Although the Constitutional and legal system in South Africa theoretically ensure equality, social acceptance is generally lacking, especially outside of urban areas. As I said in my intro, there have been a number of cases reported in which gay women have been murdered, beaten up or raped. This is mostly because of religious reasons and people in the suburbs are often more traditional and conservative.

Despite the occasional incidents of homophobia, gay people in major urban areas, such as Johannesburg, Pretoria, Durban and Cape Town, are fairly accepted, and all of these cities have a gay nightlife. Cultural, arts, sports and outdoor activities play a major part in everyday South African gay life. Annual Gay pride events are held in both Johannesburg and Cape Town. Locally produced television programmes also focus on gay life. There is, for example, a soap opera featuring a long term gay relationship. South Africa attracts thousands of LGBT tourists annually, because of it's reputation as Africa's most gay-friendly destination. Gay-friendly establishments are situated throughout South Africa and may be found on various gay travel websites.

Prominent religious leaders have voiced their support for the South African LGBT community. The famous archbishop Desmond Tutu is a vocal supporter of gay rights in South Africa. Even the conservative Dutch reformed church said that gay members should not be discriminated against and could hold certain positions within the church.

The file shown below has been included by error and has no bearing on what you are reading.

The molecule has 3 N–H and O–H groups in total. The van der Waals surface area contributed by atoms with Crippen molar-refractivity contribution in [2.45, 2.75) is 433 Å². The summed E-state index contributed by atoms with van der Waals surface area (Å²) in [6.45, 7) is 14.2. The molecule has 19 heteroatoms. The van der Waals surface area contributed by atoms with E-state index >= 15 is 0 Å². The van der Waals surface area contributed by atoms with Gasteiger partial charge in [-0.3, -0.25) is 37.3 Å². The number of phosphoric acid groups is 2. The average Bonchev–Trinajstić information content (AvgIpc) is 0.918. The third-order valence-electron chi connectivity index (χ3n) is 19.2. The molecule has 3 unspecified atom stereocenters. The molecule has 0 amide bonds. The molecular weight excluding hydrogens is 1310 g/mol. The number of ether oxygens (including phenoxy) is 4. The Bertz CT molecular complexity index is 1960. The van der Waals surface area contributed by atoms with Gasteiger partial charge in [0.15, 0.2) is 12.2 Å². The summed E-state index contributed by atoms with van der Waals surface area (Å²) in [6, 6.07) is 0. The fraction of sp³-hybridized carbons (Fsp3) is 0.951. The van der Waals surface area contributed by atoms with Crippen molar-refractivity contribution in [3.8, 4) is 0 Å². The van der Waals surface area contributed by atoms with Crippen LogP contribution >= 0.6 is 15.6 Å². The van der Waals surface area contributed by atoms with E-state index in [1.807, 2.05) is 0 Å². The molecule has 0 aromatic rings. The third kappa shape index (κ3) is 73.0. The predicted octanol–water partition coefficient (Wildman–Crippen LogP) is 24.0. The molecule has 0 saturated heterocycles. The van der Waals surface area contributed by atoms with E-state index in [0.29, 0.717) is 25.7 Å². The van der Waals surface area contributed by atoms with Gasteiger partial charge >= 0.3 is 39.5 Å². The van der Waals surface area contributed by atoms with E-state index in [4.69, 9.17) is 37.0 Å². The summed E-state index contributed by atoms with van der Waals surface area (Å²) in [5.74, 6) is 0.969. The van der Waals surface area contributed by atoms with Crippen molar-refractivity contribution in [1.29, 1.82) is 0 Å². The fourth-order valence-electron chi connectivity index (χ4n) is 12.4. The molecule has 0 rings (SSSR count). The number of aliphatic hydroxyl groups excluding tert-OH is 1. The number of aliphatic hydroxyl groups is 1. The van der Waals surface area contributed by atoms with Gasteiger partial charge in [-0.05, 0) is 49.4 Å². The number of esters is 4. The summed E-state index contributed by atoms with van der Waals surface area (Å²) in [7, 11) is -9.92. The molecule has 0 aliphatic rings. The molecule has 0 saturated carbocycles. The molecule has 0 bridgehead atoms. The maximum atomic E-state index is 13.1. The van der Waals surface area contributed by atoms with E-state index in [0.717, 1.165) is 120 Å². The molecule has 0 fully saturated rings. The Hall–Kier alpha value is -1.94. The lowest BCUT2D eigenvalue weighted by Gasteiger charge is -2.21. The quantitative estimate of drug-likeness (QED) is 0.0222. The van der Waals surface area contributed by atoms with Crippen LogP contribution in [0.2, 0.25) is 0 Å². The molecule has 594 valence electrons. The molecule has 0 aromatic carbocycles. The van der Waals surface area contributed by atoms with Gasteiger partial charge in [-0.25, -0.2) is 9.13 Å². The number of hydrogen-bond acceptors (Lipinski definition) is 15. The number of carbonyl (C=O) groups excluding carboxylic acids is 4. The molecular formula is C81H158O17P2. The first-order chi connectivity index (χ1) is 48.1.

To support the fact that South Africa is such a liberal country when it comes to homosexuality, I looked at the theory of Geert Hofstede's cultural dimensions. These dimensions are Power Distance Index, Individualism, Masculinity, Uncertainty Avoidance Index and the Long-Term orientation. The most useful dimension to use for my presentation is individualism. As you can see the individualism in South Africa is 60, which is a lot more than the world's average of 40. You can conclude that in South Africa the ties between individuals are loose: people are expected to look after themselves and are not very loyal to certain groups. This is why homosexuals aren't afraid of coming out and make their own decisions.

South Africa has a diverse history when it comes to the legal and social status of lesbian, gay, bisexual, and transgender (LGBT) people as a result of traditional South African mores, western imperialism, Apartheid and the human rights movement. South Africa's post-apartheid constitution was the first in the world to outlaw discrimination based on sexual orientation, and on 1 December 2006 South Africa made history by becoming the fifth country in the world, and the first in Africa to legalise same-sex marriage. It was also the only republic to provide non-heterosexual individuals with exactly the same rights, such as adoption and military service, as heterosexual individuals. Despite the occasional incidents of homophobia, gay people are accepted in a lot of cities en I think this acceptance will only get bigger in the future.